Games Workshop has kindly sent me a C’Tan Shard of the Void Dragon to paint and I thought it’d be cool to give the kit a review and share my thoughts with you. He’s up for pre-order today (17th October 2020) and will be released on Saturday 24th October. Check out my review plus some spectacular photos after the jump.


Features
The model comes in a nice sized cardboard box, the box isn’t very deep and feels quite light. The box art is stunning with a really dramatic photo on the front. The back of the box shows the model and some close ups. It also shows you the different head options. Inside the box there is a single large plastic sprue and an 80mm base, and a coloured assembly instruction and rules booklet.
6/10


Accessibility
Games Workshop assembly instructions seem to be hit and miss, they are now full colour, printed on nice paper and easy to follow with digital graphics of each assembly step. The problem is the errors. I’ve had errors in quite a few instructions recently and this one is no different. Two of the numbers in the instructions don’t marry up with the numbers with the sprue (it’s the legs). It was easy to work out and correct but I wish they would proof check the instructions more thoroughly.

This model is a mainline release and will be available from third party stores and Games Workshop stores as well as online stones. It’s not a limited edition model or a promotional miniature so no problems with availability. 
9/10


Options 
There are 3 head options included in this set which is cool, so you can personalise your Void Dragon how you want. But that’s it. No weapon options or alternative builds. I kind of feel like Games Workshop have missed a trick here. There could have been a kit similar to the Bloodthirster of Vermin Lord where one kit can build a variety of different deities. Would have been cool to get a C’tan set with enough options to build 3 or 4 different C’tan.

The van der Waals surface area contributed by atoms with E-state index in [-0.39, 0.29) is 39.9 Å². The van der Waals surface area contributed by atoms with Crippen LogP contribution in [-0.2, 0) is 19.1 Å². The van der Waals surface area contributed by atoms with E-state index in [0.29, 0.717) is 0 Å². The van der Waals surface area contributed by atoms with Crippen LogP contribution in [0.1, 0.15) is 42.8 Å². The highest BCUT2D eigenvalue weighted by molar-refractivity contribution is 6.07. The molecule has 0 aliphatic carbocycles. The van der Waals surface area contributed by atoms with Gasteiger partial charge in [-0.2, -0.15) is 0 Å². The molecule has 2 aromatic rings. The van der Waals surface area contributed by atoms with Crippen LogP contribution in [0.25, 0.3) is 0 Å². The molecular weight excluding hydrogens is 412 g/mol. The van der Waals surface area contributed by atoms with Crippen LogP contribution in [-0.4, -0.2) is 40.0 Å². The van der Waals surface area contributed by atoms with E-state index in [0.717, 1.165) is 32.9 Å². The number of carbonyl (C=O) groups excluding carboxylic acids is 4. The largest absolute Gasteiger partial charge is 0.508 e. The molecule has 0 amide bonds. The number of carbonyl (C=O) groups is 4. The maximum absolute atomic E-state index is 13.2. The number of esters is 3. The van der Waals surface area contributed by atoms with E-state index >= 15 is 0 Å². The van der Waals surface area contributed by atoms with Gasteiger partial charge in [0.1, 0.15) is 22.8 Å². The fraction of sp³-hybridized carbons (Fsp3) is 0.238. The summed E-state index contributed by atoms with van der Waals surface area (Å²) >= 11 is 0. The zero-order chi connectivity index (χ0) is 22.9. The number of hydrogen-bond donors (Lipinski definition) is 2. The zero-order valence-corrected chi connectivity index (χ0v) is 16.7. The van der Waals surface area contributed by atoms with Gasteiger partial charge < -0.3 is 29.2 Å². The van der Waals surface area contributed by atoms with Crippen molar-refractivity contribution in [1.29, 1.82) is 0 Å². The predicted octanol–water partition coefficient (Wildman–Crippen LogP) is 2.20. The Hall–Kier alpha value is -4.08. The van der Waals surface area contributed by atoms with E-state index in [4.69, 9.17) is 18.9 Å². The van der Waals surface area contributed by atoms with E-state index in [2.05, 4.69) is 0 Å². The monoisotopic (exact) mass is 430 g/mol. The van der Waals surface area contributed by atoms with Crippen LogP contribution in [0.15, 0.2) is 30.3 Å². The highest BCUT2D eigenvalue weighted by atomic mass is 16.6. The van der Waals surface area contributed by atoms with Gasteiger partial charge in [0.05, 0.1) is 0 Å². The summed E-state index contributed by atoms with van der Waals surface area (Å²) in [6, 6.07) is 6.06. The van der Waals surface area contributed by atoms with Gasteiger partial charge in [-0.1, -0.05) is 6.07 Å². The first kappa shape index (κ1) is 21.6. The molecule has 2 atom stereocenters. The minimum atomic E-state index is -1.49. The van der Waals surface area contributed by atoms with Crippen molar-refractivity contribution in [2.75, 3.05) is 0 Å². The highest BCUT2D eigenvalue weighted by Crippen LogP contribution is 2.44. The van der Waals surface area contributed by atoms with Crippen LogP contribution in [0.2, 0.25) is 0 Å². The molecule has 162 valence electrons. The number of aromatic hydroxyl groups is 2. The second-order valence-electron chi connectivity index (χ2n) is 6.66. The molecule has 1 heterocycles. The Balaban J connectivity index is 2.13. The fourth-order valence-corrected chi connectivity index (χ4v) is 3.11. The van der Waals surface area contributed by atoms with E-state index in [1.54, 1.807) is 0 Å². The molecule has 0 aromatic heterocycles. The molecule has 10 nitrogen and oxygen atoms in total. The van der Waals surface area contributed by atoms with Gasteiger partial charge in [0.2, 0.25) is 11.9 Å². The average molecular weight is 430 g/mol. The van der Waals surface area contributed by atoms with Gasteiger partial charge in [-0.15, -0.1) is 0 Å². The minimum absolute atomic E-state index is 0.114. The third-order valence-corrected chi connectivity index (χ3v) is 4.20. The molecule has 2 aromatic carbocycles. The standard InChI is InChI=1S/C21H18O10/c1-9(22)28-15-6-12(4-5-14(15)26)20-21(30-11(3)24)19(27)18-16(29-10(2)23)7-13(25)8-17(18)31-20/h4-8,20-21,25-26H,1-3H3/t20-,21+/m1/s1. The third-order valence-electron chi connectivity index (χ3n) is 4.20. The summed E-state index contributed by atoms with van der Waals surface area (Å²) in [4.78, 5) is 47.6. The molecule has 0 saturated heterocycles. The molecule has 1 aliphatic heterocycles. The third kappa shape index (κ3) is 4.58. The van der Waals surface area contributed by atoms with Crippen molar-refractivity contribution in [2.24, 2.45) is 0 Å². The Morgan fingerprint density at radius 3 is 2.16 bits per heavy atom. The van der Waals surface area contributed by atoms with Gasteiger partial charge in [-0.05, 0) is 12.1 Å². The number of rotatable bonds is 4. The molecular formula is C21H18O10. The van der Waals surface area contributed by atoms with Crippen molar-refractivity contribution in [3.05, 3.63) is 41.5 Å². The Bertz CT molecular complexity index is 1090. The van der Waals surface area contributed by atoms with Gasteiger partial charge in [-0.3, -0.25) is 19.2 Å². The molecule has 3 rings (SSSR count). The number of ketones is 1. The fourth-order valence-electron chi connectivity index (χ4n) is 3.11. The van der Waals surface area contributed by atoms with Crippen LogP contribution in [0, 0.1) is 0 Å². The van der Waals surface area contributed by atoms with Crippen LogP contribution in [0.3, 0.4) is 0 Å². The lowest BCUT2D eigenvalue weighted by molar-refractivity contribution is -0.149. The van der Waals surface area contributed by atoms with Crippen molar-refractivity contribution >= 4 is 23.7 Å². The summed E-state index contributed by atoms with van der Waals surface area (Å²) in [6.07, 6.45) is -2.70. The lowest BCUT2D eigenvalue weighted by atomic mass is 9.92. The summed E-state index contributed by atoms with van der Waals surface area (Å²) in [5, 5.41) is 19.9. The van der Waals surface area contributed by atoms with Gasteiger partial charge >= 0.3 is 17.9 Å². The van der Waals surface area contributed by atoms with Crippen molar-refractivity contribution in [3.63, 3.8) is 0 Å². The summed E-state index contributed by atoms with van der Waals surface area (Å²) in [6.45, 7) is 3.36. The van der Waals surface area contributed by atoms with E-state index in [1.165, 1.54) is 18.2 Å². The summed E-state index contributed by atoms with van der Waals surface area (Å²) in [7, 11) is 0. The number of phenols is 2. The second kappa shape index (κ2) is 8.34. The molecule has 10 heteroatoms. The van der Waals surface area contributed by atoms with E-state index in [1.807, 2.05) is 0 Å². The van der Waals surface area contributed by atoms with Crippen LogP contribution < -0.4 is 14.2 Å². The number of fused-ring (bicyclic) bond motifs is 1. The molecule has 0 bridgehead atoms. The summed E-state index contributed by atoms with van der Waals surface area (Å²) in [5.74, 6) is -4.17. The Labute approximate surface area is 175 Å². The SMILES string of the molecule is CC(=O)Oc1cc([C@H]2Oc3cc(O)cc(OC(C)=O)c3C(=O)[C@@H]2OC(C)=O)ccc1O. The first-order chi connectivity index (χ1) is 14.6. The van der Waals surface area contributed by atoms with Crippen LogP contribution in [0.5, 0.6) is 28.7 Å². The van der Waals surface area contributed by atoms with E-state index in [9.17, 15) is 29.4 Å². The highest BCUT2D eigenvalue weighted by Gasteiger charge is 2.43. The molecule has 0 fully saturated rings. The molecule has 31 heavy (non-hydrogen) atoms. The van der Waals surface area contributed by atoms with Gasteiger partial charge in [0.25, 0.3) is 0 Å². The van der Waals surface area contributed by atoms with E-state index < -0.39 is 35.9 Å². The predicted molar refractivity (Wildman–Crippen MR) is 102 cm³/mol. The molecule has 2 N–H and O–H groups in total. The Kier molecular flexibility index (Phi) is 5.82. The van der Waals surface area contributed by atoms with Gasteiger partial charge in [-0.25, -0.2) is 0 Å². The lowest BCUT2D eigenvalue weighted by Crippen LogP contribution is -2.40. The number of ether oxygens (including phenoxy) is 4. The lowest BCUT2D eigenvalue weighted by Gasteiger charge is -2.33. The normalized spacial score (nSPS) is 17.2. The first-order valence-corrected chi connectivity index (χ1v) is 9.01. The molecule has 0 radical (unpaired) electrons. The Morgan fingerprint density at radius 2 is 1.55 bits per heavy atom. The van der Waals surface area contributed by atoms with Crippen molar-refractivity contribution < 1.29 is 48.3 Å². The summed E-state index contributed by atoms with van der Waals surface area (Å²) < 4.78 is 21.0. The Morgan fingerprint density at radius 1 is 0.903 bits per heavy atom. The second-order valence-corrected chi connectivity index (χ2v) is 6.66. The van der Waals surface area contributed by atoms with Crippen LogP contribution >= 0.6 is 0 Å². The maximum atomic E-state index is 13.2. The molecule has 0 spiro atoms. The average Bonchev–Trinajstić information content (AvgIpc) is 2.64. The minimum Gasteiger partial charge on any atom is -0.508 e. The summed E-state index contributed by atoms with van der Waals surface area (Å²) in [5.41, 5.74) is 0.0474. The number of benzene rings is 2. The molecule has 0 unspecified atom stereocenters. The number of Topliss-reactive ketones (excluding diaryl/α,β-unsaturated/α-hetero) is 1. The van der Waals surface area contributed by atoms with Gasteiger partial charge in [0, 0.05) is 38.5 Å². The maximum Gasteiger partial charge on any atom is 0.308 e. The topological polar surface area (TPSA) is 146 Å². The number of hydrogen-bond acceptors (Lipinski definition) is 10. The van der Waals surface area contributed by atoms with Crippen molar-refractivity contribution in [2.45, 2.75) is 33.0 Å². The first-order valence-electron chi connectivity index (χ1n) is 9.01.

6/10




Fun factor

This model is a lot of fun to build and paint! I had such a blast assembling the model into a series of sub-assemblies and painting each section before finally gluing it altogether and seeing it as completed piece. The model is such a nice display piece and steals the show on any shelf (or gaming table). There was a lot of fun figuring out how to translate my Necron scheme into something that would work on something as different as a captured C’Tan shard. The C’tan predate the Necrons Metallic forms and aren’t actually part of the Necron race. They’re enslaved to the Necrons, so I wanted mine to look different but still fit in with the army. I’m really pleased with how well it came out.
As for gaming fun, I haven’t used it, so I can’t really comment, but I can say I cant wait to unleash it in a game.
10/10

Value
RRP is £68. Which I feel is a bit much for what you get. The Stormcast Celestant Prime which is another large free floating model supported by flowing ethereal powers is only £50 and I feel that price is a better reflection. Both are single pose with no weapon options. £68 puts the C’Tan in a price bracket that is more than a start collecting set.
5/10


Conclusion
I’ve been a little tough on the Void Dragon in this review but I think you’ll be shocked to know I whole-heartedly recommend it. It’s an amazing model and models like this don’t come around all too often. It’s an engineering masterpiece coupled with renaissance art aesthetics. It’s just incredible. It’s dynamic, it’s alien, it’s threatening, it’s powerful, it’s angelic, it’s electrifying... it’s just amazing. Get one, you won’t regret it.
9/10



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